Erasmus+, a chance for personal growth and inspiration

In the beginning of December, and almost a year later than planned, Svein Are and I – the UiT improvement team – traveled to London to visit our colleagues at Middlesex University. The trip was part of the Erasmus+ mobility programme and we were about to join the business enhancement team for a whole week. In addition, I had never been in London, so I was quite excited.


At Middlesex we were warmly welcomed, and with Nichole Dunne-Watts as our manager for the week, we were in good hands. In addition to working with the business enhancement team we also met their CI (Continuous Improvement) practitioners, had a guided tour around campus, visited the student helpdesk center UniHelp, had a lunch meeting with the Chief People Officer, presented the UiT Service Design project and participated in a Lean HE UK South steering group meeting. During the week we had many opportunities to share experiences and current best practice on continuous improvement and business enhancement methodologies. Amongst all the new ideas, low code automation is one to be tested back home at UiT.


I’m so grateful for the opportunity to visit and become part of another team. I know both Svein Are and I have acquired new knowledge and gained new skills relevant for our job at UiT. We have also strengthened our relationships with the team at Middlesex and I have no doubt we will continue to collaborate in the future.

Being away from home almost made me feel I was on a holiday, not at work of course, but in the evenings. When I’m home I usually drive my kids to different activities in the afternoons, but now I could be a tourist in London. We even managed to see the lighting of the famous Norwegian Christmas tree at Trafalgar Square.


The Christmas holiday is getting closer and with a new year we get new opportunities. For the next year I would like to encourage all my colleagues at UiT to explore how others work with similar job tasks that you do. Perhaps you could shadow a colleague at another department or faculty, or maybe visit colleagues from another university in or outside of Norway. I will be more than willing to share my experience in writing Erasmus+ applications, so feel free to get in touch if you have any questions.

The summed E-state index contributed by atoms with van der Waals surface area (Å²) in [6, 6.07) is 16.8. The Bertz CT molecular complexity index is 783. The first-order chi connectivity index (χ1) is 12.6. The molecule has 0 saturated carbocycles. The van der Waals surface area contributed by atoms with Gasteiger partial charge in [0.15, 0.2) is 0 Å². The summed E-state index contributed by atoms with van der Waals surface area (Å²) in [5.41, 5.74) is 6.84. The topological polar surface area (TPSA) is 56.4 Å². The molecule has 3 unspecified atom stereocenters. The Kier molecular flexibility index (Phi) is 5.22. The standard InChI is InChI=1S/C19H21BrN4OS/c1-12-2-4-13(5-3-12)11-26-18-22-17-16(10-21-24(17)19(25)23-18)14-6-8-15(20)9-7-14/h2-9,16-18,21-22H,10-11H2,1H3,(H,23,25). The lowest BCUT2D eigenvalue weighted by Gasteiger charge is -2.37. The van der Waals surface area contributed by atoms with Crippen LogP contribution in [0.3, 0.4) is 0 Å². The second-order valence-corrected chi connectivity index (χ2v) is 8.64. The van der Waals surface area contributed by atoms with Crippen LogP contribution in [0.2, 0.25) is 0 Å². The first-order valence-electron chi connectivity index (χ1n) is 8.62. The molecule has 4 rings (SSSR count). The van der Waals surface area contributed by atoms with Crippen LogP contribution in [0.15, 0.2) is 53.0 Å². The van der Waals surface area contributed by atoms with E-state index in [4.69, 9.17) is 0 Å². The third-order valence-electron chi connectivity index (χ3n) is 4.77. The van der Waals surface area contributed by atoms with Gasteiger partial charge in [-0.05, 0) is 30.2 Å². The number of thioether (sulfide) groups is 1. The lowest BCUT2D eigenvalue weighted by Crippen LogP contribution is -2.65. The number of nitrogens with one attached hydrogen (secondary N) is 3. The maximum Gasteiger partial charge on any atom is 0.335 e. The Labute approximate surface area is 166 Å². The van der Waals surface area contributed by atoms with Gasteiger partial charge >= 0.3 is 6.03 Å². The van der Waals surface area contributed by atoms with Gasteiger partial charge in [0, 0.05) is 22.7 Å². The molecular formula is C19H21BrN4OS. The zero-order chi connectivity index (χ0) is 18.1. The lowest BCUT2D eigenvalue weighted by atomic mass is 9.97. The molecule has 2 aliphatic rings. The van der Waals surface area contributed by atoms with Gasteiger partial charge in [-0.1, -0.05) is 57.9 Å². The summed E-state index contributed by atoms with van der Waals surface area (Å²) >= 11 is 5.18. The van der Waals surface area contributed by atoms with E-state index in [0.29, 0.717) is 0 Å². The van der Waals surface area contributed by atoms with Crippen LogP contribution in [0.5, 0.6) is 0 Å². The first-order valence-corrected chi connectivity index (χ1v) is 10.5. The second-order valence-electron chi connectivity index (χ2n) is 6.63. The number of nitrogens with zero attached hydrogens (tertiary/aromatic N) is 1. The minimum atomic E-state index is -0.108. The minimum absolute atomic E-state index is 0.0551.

-Karin Eilertsen

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A taste of a successful online conference

Online-600x600-Lean-HE-Conference-This October we had planned to travel to Glasgow to present at the international Lean in Higher Education Conference. As it came closer, it was obvious that the conference could not be held as a traditional face-to-face event. For our part it was both disappointing not being able to visit Glasgow, and at the same time invigorating to experience a novel way to take part in a conference. Many questions presented themselves as we planned for the event. Would it feel like a conference, how could we deliver an interactive workshop online and would we be able to network and meet colleagues in informal ways?

Over the last two years, we have learned how to deliver workshops online, knowing full well that we have to take a different approach compared to a face-to-face environment. To some extent, online facilitation and workshops can be just as fruitful as “the real deal”. It is for instance far easier to use digital tools, creating live output.

Our main concern was how the online conference could deliver value when it came to networking and connectivity. After the full three days, we were amazed. On my part, I was clearly entering the “conference bubble” when it came to learning and inspiration – and for large parts also for the networking (both the formal and informal parts). The brilliant people participating aside: The main reasons for this were:

  • the thorough professional preparation from the conference team at Strathclyde University, with John Hogg at the wheel, and
  • The use of a professional online conference platform.

Conference and learning sessions aside, my reflections quickly turns to our own organization. Would we be able to deliver an online conference experience as good as this one? I believe we couldn’t as of now. I do believe we have the capability to do so when it comes to having dedicated and innovative people, but I also believe we are in dire need of a professional online conference platform to cover the needs for the next few years. It is simply not enough to use MS Teams or Zoom solemnly, to deliver high quality online conferences.

-Svein Are Tjeldnes

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